344th Bombardment Group
Constituted as 344th Bombardment Group (Medium) on 31 Aug 1942. Activated on 8 Sep 1942. Equipped with B-26's and served as a replacement training unit. Moved to England, Jan-Feb 1944. Began operations with Ninth AF in Mar, attacking airfields, missile sites, marshalling yards, submarine shelters, coastal defenses, and other targets in France, Belgium, and Holland. Beginning in May, helped prepare for the Normandy invasion by striking vital bridges in France. On D-Day 1944 attacked coastal batteries at Cherbourg; during the remainder of Jun, supported the drive that resulted in the seizure of the Cotentin Peninsula. Bombed defended positions to assist British forces in the area of Caen. Received a DUC for three-day action against the enemy, 24-26 Jul 1944, when the group struck troop concentrations, supply dumps, a bridge, and a railroad viaduct to assist advancing ground forces at St Lo. Knocked out bridges to hinder the enemy's withdrawal through the Falaise gap, and bombed vessels and strong points at Brest, Aug-Sep 1944. Attacked bridges, rail lines, fortified areas, supply dumps, and ordnance depots in Germany, Oct-Nov 1944. Supported Allied forces during the Battle of the Bulge, Dec 1944-Jan 1945, and continued to strike such targets as supply points, communications centers, bridges, marshalling yards, roads, and oil storage tanks until Apr 1945. Made training flights and participated in air demonstrations after the war. Moved to Germany in Sep 1945 and, as part of United States Air Forces in Europe, served with the army of occupation. Began training in A-26 but continued to use B-26 aircraft. Redesignated 344th Bombardment Group (Light) in Dec 1945. Transferred, without personnel and equipment, to the US on 15 Feb 1946. Inactivated on 31 Mar 1946.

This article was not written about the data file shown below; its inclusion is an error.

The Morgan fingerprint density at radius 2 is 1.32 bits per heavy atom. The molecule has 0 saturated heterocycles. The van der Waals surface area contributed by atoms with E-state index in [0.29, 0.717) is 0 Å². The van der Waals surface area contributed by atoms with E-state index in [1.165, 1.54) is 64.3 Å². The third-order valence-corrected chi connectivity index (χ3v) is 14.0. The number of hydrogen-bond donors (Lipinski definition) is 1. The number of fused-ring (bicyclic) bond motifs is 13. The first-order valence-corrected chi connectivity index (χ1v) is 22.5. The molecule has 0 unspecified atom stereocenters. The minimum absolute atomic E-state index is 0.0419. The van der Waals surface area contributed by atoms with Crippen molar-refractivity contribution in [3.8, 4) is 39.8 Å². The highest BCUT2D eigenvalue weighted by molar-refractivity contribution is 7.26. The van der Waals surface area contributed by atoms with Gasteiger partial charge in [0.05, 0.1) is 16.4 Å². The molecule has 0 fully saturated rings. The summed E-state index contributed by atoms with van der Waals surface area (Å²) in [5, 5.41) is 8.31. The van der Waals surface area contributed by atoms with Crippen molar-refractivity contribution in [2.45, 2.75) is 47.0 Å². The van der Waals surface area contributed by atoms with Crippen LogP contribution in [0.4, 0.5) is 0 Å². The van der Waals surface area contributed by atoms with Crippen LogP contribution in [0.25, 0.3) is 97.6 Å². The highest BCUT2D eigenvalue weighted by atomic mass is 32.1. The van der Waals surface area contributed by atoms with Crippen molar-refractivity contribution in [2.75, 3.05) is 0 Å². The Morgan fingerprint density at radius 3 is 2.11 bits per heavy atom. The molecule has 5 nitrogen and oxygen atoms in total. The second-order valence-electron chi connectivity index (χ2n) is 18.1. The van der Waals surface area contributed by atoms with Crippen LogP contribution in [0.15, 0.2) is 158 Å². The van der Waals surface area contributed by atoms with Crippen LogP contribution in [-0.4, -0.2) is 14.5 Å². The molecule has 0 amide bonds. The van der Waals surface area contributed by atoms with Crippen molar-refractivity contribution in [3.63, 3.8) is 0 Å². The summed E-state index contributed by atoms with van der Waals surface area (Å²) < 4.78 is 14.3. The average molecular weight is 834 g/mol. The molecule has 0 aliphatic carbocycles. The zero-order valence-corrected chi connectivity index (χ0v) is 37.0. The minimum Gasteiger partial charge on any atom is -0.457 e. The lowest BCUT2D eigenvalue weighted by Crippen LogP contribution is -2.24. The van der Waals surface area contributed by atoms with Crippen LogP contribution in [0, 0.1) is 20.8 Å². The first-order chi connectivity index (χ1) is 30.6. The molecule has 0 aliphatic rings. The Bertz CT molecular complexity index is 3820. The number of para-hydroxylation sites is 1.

Redesignated 126th Bombardment Group (Light). Allotted to ANG (Ill) on 24 May 1946. Extended federal recognition on 29 Jun 1947. Redesignated 126th Composite Group in Nov 1950, and 126th Bombardment Group (Light) in Feb 1951. Ordered to active service on 1 Apr 1951 and assigned to Tactical Air Command. Moved to France, Nov-Dec 1951, and assigned to United States Air Forces in Europe. Used B-26's for training and maneuvers. Relieved from active duty and transferred, without personnel and equipment, to the control of ANG (Ill), on 1 Jan 1953. Redesignated 126th Fighter-Bomber Group.
Squadrons. 108th: 1951-1953. 115th: 1951. 168th: 1951-1953. 180th: 1951-1953. 494th: 1942-1946. 495th: 1942-1946. 496th: 1942-1946. 497th: 1942-1945.
Stations. MacDill Field, Fla, 8 Sep 1942; Drane Field, Fla, 28 Dec 1942; Hunter Field, Ga, 19 Dec 1943-26 Jan 1944; Stansted, England, Feb 1944; Cormeilles-en-Vexin, France, 30 Sep 1944; Florennes/Juzaine, Belgium, 5 Apr 1945; Schleissheim, Germany, c. 15 Sep 1945-15 Feb 1946; Bolling Field, DC, 15 Feb-31 Mar 1946. O'Hare Intl Aprt, Ill, 1 Apr 1951; Langley AFB, Va, 25 Jul-19 Nov 1951; Bordeaux AB, France, 7 Dec 1951; Laon AB, France, c. 25 May 1952-1 Jan 1953.
Commanders. Lt Col Jacob Brogger, 10 Oct 1942; Col Guy L McNeil, 2 Nov 1942; COl John A Hilger, 7 Nov 1942; Lt Col Vernon L Stintzi, 20 Jul 1943; Maj Robert W Witty, c. 6 Aug 1943; Col Reginald F C Vance, 19 Sep 1943; Col Robert W Witty, 7 Nov 1944; Lt Col Lucius D Clay Jr, 18 Aug 1945-15 Feb 1946. Col Russell B Daniels, 1 Apr 1951; Lt Col Carl R Norton, 25 Jun 1951; Lt Col Max H Mortensen, 21 Jul 1952; Col Glen W Clark, 5 Aug 1952; Lt Col Max H Mortensen, 18 Nov 1952-c. 1 Jan 1953.
Campaigns. American Theater; Air Offensive, Europe; Normandy; Northern France; Rhineland; Ardennes-Alsace; Central Europe.
Decorations. Distinguished Unit Citation: France, 24-26 Jul 1944.
Insigne. Shield: Azure, a bend nebule or, between four spears, points to base, two and two of the last, inflamed proper. Motto: We Win Or Die. (Approved 9 Jan 1943.)
Data from Air Force Combat Units of World War II By Maurer, Maurer, Published 1986